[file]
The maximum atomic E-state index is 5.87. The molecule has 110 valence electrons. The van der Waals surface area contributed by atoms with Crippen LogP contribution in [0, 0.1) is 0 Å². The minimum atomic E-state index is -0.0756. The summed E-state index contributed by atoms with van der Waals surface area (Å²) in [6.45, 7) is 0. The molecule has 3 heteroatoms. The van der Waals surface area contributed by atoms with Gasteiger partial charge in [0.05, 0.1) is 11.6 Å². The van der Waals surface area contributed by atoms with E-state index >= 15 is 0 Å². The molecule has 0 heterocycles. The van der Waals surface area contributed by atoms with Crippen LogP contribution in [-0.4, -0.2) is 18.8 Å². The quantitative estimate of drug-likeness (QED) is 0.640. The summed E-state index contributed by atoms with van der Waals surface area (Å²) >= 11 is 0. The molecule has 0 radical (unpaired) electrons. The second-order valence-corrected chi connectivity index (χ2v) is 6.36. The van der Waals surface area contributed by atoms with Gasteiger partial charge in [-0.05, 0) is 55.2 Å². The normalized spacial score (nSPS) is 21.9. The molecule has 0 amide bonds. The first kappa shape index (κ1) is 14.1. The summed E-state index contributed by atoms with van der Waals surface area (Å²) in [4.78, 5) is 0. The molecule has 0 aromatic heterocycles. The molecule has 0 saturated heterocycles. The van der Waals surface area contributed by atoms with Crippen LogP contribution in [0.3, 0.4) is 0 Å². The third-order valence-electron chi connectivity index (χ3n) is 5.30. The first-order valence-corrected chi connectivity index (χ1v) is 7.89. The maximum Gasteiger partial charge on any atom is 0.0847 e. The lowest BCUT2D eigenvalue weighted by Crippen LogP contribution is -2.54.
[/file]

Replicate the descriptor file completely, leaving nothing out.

The maximum atomic E-state index is 5.87. The molecule has 110 valence electrons. The van der Waals surface area contributed by atoms with Crippen LogP contribution in [0, 0.1) is 0 Å². The minimum atomic E-state index is -0.0756. The summed E-state index contributed by atoms with van der Waals surface area (Å²) in [6.45, 7) is 0. The molecule has 3 heteroatoms. The van der Waals surface area contributed by atoms with Gasteiger partial charge in [0.05, 0.1) is 11.6 Å². The van der Waals surface area contributed by atoms with E-state index >= 15 is 0 Å². The molecule has 0 heterocycles. The van der Waals surface area contributed by atoms with Crippen LogP contribution in [-0.4, -0.2) is 18.8 Å². The quantitative estimate of drug-likeness (QED) is 0.640. The summed E-state index contributed by atoms with van der Waals surface area (Å²) >= 11 is 0. The molecule has 0 radical (unpaired) electrons. The second-order valence-corrected chi connectivity index (χ2v) is 6.36. The van der Waals surface area contributed by atoms with Gasteiger partial charge in [-0.05, 0) is 55.2 Å². The normalized spacial score (nSPS) is 21.9. The molecule has 0 amide bonds. The first kappa shape index (κ1) is 14.1. The summed E-state index contributed by atoms with van der Waals surface area (Å²) in [4.78, 5) is 0. The molecule has 0 aromatic heterocycles. The molecule has 0 saturated heterocycles. The van der Waals surface area contributed by atoms with Crippen LogP contribution in [0.3, 0.4) is 0 Å². The third-order valence-electron chi connectivity index (χ3n) is 5.30. The first-order valence-corrected chi connectivity index (χ1v) is 7.89. The maximum Gasteiger partial charge on any atom is 0.0847 e. The lowest BCUT2D eigenvalue weighted by Crippen LogP contribution is -2.54.